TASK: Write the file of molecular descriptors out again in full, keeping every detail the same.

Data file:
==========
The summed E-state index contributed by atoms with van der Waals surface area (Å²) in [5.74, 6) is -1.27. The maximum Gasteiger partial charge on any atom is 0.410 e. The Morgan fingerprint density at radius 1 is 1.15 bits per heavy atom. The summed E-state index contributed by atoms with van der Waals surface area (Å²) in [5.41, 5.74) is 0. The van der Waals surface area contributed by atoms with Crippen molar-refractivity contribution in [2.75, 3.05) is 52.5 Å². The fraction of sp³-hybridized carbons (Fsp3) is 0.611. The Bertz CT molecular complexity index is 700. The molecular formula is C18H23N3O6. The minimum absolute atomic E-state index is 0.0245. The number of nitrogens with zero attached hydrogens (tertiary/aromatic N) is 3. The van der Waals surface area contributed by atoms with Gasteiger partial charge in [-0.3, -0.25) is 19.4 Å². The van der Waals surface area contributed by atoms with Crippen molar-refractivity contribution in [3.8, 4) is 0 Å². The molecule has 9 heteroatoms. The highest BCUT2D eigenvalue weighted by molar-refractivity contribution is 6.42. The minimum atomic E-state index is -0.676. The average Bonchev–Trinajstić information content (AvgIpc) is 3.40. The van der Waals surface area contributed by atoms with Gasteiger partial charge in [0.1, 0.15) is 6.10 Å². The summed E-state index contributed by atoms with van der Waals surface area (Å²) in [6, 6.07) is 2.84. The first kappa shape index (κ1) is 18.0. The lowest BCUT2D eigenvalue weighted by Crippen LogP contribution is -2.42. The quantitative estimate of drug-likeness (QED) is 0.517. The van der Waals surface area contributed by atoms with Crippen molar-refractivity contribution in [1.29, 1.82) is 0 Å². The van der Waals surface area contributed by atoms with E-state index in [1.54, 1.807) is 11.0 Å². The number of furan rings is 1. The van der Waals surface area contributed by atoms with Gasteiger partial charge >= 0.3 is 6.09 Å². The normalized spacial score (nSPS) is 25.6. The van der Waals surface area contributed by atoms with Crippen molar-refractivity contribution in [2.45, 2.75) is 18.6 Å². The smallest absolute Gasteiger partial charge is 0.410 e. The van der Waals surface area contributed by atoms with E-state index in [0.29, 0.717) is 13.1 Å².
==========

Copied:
The summed E-state index contributed by atoms with van der Waals surface area (Å²) in [5.74, 6) is -1.27. The maximum Gasteiger partial charge on any atom is 0.410 e. The Morgan fingerprint density at radius 1 is 1.15 bits per heavy atom. The summed E-state index contributed by atoms with van der Waals surface area (Å²) in [5.41, 5.74) is 0. The van der Waals surface area contributed by atoms with Crippen molar-refractivity contribution in [2.75, 3.05) is 52.5 Å². The fraction of sp³-hybridized carbons (Fsp3) is 0.611. The Bertz CT molecular complexity index is 700. The molecular formula is C18H23N3O6. The minimum absolute atomic E-state index is 0.0245. The number of nitrogens with zero attached hydrogens (tertiary/aromatic N) is 3. The van der Waals surface area contributed by atoms with Gasteiger partial charge in [-0.3, -0.25) is 19.4 Å². The van der Waals surface area contributed by atoms with Crippen molar-refractivity contribution in [3.8, 4) is 0 Å². The molecule has 9 heteroatoms. The highest BCUT2D eigenvalue weighted by molar-refractivity contribution is 6.42. The minimum atomic E-state index is -0.676. The average Bonchev–Trinajstić information content (AvgIpc) is 3.40. The van der Waals surface area contributed by atoms with Gasteiger partial charge in [0.1, 0.15) is 6.10 Å². The summed E-state index contributed by atoms with van der Waals surface area (Å²) in [6, 6.07) is 2.84. The first kappa shape index (κ1) is 18.0. The lowest BCUT2D eigenvalue weighted by Crippen LogP contribution is -2.42. The quantitative estimate of drug-likeness (QED) is 0.517. The van der Waals surface area contributed by atoms with Crippen molar-refractivity contribution in [1.29, 1.82) is 0 Å². The van der Waals surface area contributed by atoms with E-state index in [1.54, 1.807) is 11.0 Å². The number of furan rings is 1. The van der Waals surface area contributed by atoms with Gasteiger partial charge >= 0.3 is 6.09 Å². The normalized spacial score (nSPS) is 25.6. The van der Waals surface area contributed by atoms with Crippen molar-refractivity contribution in [2.45, 2.75) is 18.6 Å². The smallest absolute Gasteiger partial charge is 0.410 e. The van der Waals surface area contributed by atoms with E-state index in [0.29, 0.717) is 13.1 Å².